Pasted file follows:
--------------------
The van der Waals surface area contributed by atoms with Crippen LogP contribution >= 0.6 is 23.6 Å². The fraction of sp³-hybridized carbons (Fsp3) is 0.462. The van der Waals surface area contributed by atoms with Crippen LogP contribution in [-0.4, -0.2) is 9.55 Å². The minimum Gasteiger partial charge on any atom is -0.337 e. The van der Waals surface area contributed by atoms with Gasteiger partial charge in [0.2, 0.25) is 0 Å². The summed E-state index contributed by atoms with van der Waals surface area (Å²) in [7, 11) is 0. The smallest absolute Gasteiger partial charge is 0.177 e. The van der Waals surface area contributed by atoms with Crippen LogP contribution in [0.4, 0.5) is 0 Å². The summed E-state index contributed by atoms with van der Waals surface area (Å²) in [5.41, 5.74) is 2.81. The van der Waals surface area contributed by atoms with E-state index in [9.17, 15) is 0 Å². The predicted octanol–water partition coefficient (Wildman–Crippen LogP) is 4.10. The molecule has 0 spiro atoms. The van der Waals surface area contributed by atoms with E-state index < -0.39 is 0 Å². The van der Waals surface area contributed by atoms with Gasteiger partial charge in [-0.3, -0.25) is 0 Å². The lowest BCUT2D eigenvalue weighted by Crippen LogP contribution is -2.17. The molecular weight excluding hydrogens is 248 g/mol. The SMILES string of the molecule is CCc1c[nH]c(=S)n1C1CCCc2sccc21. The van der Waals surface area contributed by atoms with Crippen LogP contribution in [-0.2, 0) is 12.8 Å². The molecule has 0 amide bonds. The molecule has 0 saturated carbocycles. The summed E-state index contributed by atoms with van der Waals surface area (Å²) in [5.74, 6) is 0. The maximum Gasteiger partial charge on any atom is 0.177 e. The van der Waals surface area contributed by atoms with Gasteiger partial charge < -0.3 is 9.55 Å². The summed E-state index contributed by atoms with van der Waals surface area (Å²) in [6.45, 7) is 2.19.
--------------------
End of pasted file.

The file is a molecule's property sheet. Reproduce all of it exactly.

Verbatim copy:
The van der Waals surface area contributed by atoms with Crippen LogP contribution >= 0.6 is 23.6 Å². The fraction of sp³-hybridized carbons (Fsp3) is 0.462. The van der Waals surface area contributed by atoms with Crippen LogP contribution in [-0.4, -0.2) is 9.55 Å². The minimum Gasteiger partial charge on any atom is -0.337 e. The van der Waals surface area contributed by atoms with Gasteiger partial charge in [0.2, 0.25) is 0 Å². The summed E-state index contributed by atoms with van der Waals surface area (Å²) in [7, 11) is 0. The smallest absolute Gasteiger partial charge is 0.177 e. The van der Waals surface area contributed by atoms with Crippen LogP contribution in [0.4, 0.5) is 0 Å². The summed E-state index contributed by atoms with van der Waals surface area (Å²) in [5.41, 5.74) is 2.81. The van der Waals surface area contributed by atoms with E-state index in [9.17, 15) is 0 Å². The predicted octanol–water partition coefficient (Wildman–Crippen LogP) is 4.10. The molecule has 0 spiro atoms. The van der Waals surface area contributed by atoms with E-state index < -0.39 is 0 Å². The van der Waals surface area contributed by atoms with Gasteiger partial charge in [-0.3, -0.25) is 0 Å². The lowest BCUT2D eigenvalue weighted by Crippen LogP contribution is -2.17. The molecular weight excluding hydrogens is 248 g/mol. The SMILES string of the molecule is CCc1c[nH]c(=S)n1C1CCCc2sccc21. The van der Waals surface area contributed by atoms with Crippen LogP contribution in [-0.2, 0) is 12.8 Å². The molecule has 0 amide bonds. The molecule has 0 saturated carbocycles. The summed E-state index contributed by atoms with van der Waals surface area (Å²) in [5.74, 6) is 0. The maximum Gasteiger partial charge on any atom is 0.177 e. The van der Waals surface area contributed by atoms with Gasteiger partial charge < -0.3 is 9.55 Å². The summed E-state index contributed by atoms with van der Waals surface area (Å²) in [6.45, 7) is 2.19.